The title of my recent post about the solitude of freelancing may have (misleadingly) seemed a little negative, so I thought I’d clear up any confusion with a more cheerful topic to start to the almost spring-like month of March.
I’ve already touched on some of the big cultural differences between France and the UK, so after reading this article, I thought I’d take a look at some of the details that make la vie française different.
As the saying goes, it’s sometimes the little things that make a big difference!
So, here goes.
Milk, milk, glorious milk!
In fact, milk is far from glorious in France and usually comes in its most sterile UHT form. In smaller supermarkets it can be hard to come across real, live, fresh milk and, if there is any, it’s usually hidden in a distant corner of the refrigerator compartment.
Tea is officially drunk without milk and the very idea of adding a few creamy drops provokes disdainful “quelle horreur!” Having said that, I guess it is a slightly strange British habit and that do we tend to be rather set in our ways.
As well as shying away from milk, the French aren’t big teapot fans either. Tea, even in cafés, is often served as a cup or mug of boiling water with a teabag on the side for dunking.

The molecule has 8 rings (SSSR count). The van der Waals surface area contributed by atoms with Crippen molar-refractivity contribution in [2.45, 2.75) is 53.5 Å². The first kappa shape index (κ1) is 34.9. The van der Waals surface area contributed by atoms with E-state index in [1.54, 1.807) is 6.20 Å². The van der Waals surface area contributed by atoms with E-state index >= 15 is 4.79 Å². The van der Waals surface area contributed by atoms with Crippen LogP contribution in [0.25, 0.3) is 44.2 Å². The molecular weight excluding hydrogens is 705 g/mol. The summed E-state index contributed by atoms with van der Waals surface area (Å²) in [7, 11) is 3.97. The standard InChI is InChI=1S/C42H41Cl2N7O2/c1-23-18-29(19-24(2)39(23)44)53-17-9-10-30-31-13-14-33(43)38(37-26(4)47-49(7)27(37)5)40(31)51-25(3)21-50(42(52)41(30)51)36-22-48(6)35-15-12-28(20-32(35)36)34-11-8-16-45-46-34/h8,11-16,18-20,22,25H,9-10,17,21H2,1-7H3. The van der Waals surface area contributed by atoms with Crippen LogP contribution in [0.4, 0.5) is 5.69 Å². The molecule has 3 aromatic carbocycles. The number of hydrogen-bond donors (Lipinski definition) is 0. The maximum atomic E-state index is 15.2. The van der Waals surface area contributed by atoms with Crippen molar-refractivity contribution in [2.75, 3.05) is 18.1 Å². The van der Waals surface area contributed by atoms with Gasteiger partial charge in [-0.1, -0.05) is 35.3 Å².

I do, however, highly approve of the little biscuits that often accompany your steaming cuppa or coffee.
On rather distant terms
As a Brit I’m used to the omnipresent and unchanging “you” that can be used to be polite, informal, talk into one or more people. I’m also used to quickly getting onto first name terms with the people I meet.
Yet in France, there are numerous formality pitfalls and the “tu” (informal) and “vous” (formal) can get quite confusing. Luckily, as a foreigner you can usually get away with it for having insufficient linguistic talent or simply not being French. However, the français are very aware of the “right” moment for crossing the line from the formal to the informal. For example, I saw my builder every day for a month whilst he renovated my flat and we chatted about lots of different stuff. Yet, the “vous” remained a very firm “vous”.
The star of this formality obsession has to be the French equivalent of “Yours Sincerely”, that is to say, the preposterously long: “Je vous prie d’agréer, monsieur, madame, l’expression des mes sentiments distingués.”
A few more French details
- Clothes are usually sober with few clashing or no contrasting patterns – British colourfulness is considered wildly eccentric!
- Keyboards are almost the same, but have a couple of keys in different places including the all-important full stop that requires you to use shift – maybe that’s why written phrases are often so much longer than their English counterparts
- The French are obsessed with kissing, “la bise”
- You can’t buy aspirin in supermarkets or small shops – the pharmacy has a complete monopoly
- At work, no one lunches on a speedy sandwich at their computer
Are there any other details that you feel make France so French? I’d love hear from you!